Wednesday, January 03, 2007

Ableman v. Booth XI: Prigg v. Pennsylvania

The third and final hurdle that Justice Smith had to clear was Prigg v. Pennsylvania, in which the Supreme Court had ruled that the Fugitive Slave Act of 1793 was constitutional. Before he addressed that decision, he argued at length that the Fugitive Slave Act of 1850 also violated the Due Process Clause. Prigg did not address that issue. For that reason, among many others, the decision was not binding:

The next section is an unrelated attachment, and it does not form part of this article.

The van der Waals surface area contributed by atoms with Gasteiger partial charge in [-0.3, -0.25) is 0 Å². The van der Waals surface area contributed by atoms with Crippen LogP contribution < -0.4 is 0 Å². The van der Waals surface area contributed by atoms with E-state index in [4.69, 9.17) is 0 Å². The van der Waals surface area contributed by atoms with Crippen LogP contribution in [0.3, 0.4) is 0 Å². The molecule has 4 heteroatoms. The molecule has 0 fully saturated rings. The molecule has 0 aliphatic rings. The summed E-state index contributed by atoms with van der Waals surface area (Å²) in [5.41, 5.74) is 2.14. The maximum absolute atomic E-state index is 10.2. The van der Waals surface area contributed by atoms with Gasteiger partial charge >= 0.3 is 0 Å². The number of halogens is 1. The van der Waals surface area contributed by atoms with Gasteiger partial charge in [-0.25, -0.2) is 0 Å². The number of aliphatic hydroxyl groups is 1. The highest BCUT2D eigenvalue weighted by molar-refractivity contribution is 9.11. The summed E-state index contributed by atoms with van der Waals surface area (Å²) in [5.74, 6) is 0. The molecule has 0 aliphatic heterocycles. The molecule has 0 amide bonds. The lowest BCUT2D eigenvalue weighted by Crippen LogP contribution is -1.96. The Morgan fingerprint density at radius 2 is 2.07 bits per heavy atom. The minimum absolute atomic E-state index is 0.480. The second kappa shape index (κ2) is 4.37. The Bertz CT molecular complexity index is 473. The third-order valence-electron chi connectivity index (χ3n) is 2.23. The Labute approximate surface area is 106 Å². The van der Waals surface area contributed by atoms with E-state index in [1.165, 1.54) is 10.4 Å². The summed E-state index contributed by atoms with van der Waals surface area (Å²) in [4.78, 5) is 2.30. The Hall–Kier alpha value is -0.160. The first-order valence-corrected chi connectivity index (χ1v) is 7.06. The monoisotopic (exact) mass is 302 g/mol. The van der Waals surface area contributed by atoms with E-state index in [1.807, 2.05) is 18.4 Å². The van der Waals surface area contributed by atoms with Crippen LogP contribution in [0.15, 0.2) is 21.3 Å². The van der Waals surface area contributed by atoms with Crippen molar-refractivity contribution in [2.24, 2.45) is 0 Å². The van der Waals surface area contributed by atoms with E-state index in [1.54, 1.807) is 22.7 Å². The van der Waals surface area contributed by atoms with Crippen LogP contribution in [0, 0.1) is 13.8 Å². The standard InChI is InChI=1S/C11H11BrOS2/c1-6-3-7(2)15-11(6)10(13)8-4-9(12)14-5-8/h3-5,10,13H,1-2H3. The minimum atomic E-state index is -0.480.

“In view of the dissentient opinions of the members of the supreme bench; in view of the discrepancy of opinion which has characterized all other decisions [on the issue]; in view of the fugitive character of the power here claimed by congress, leaping from article to article, from section to section, and from clause to clause, hovering now over a grant, then over a compact, fluttering now around an implication, then around an incident, to find whereon it may rest its foot; in view of the alarm which has seized upon many of the states in consequence of the enormous power which it has called upon congress to assume in its behalf, and the deep wounds which it seeks to inflict upon the rights and sovereignty of the states, and upon the great principles of human freedom; in view of all this, are we not justified in asking of the supreme court of the United States to review their decision . . .?”

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